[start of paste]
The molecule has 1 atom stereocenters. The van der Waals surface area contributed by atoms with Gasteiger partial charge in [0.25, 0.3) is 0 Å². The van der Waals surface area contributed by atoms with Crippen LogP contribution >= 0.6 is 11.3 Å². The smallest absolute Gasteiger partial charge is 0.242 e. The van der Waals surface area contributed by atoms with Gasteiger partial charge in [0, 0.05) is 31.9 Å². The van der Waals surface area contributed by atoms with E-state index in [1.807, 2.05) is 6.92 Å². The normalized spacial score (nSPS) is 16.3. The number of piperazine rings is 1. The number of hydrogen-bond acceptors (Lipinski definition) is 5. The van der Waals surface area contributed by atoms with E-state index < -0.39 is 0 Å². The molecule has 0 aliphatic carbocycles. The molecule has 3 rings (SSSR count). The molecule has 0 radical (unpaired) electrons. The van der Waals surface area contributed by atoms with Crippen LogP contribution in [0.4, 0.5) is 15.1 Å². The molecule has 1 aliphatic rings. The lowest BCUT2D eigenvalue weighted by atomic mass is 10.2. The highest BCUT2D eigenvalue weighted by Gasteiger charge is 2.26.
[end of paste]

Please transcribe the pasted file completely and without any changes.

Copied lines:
The molecule has 1 atom stereocenters. The van der Waals surface area contributed by atoms with Gasteiger partial charge in [0.25, 0.3) is 0 Å². The van der Waals surface area contributed by atoms with Crippen LogP contribution >= 0.6 is 11.3 Å². The smallest absolute Gasteiger partial charge is 0.242 e. The van der Waals surface area contributed by atoms with Gasteiger partial charge in [0, 0.05) is 31.9 Å². The van der Waals surface area contributed by atoms with E-state index in [1.807, 2.05) is 6.92 Å². The normalized spacial score (nSPS) is 16.3. The number of piperazine rings is 1. The number of hydrogen-bond acceptors (Lipinski definition) is 5. The van der Waals surface area contributed by atoms with E-state index < -0.39 is 0 Å². The molecule has 0 aliphatic carbocycles. The molecule has 3 rings (SSSR count). The molecule has 0 radical (unpaired) electrons. The van der Waals surface area contributed by atoms with Crippen LogP contribution in [0.4, 0.5) is 15.1 Å². The molecule has 1 aliphatic rings. The lowest BCUT2D eigenvalue weighted by atomic mass is 10.2. The highest BCUT2D eigenvalue weighted by Gasteiger charge is 2.26.